Madison bench.jpg

The Madison coaching staff (rear) looks on during this 2019 home game with Mansfield Senior.

MADISON TOWNSHIP — The opportunity to be a head coach again was too good for Chris Armstrong to pass up.

An assistant at Madison for the past four seasons, Armstrong was introduced as the new head coach earlier this week. He succeeds Tim Mergel, who stepped down after nine seasons to become the head coach at Ontario.

Before arriving at Madison, Armstrong was a head coach at Cornerstone Christian Academy in Shelbyville, Kentucky, and later an assistant at Dunbar High School in Lexington, Kentucky. While at Cornerstone Christian, he led the Bulldogs to a 20-win season in the program’s first year in the Kentucky High School Athletic Association.

After moving to Dunbar, he helped pilot the program to a state title in 2016. He also worked closely with 2017 Kentucky Mr. Basketball winner Taveion Hollingsworth, who recently completed his senior season at Division I Western Kentucky.

“I knew at some point I wanted to be a head coach again,” Armstrong said. “I took several years where I … did some skills and player development work and enjoyed being an assistant, but the last several years I’ve gone back and looked at culture-building and team-building.

“After several years of working on player development I really started looking at how we build cultures. That peaked my interest.”

A special education teacher, Armstrong joined Mergel’s staff for the 2017-18 season. The Rams were 15-9 that year and advanced to the Division I sectional final before falling to Sylvania Northview.

Madison has struggled in the three seasons since, going a combined 17-49 without a tournament win. The Rams were 4-16 during last winter.

“I think to be a really good team, you’ve got to develop gym rats. We’re really hoping to have a great off-season,” Armstrong said. “We need to transform our strength and conditioning program. We’ve got to get stronger and in better condition and then we’ve got to put a lot of time in on our shooting and skill development.”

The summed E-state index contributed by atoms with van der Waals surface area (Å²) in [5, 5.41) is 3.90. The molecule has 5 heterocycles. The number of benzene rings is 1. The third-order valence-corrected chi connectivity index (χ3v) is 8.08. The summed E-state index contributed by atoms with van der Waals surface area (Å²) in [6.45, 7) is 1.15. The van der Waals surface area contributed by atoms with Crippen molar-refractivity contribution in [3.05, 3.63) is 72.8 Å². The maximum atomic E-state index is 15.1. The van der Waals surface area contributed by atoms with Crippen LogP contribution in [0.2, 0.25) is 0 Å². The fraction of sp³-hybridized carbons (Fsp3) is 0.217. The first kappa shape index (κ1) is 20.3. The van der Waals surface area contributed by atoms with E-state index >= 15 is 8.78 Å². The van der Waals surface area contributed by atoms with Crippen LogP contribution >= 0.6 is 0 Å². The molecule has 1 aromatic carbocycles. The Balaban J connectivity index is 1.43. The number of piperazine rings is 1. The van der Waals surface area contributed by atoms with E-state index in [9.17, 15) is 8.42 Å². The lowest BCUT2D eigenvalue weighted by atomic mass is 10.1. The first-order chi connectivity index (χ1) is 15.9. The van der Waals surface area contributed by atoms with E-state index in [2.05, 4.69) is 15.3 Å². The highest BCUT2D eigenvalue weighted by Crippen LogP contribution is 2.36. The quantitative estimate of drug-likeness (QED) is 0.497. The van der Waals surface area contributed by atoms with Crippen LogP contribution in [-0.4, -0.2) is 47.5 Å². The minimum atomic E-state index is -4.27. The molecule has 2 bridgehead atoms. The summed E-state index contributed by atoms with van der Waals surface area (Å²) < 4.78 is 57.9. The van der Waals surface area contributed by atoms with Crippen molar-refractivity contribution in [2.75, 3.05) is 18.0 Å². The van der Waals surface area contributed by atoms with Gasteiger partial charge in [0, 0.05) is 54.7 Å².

Armstrong hopes to implement a more up-tempo style of play.

“We’re going to play fast. We plan on being very aggressive and play attack basketball,” Armstrong said. “We want to be that way at both ends of the court.”

Having coached in the program for the past several season s, Armstrong already is familiar with the players in the program. He also has a strong relationship with Mergel.

“Tim has been a great friend. I really enjoyed working with coach Mergel,” Armstrong said. “It has been a smooth transition and we’re fortunate because we have five or six guys who will be seniors next year who are hungry. They’re ready to improve and take that next step.”

Before pursuing a coaching career, Armstrong was a member of Birmingham-Southern College’s 1995 NAIA national championship team. He earned a Master’s degree in special education from Georgetown College in Georgetown, Kentucky.

“Coach Armstrong brings a wealth of knowledge and experience to our basketball program,” Madison athletic director Doug Rickert said. “Coach Armstrong’s passion and enthusiasm for the game of basketball is contagious. Our student-athletes are fortunate to have him as our head coach.”

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I have covered high school sports in Richland County since 2000. Email him at or follow him on Twitter: Follow @curtjconrad on twitter.

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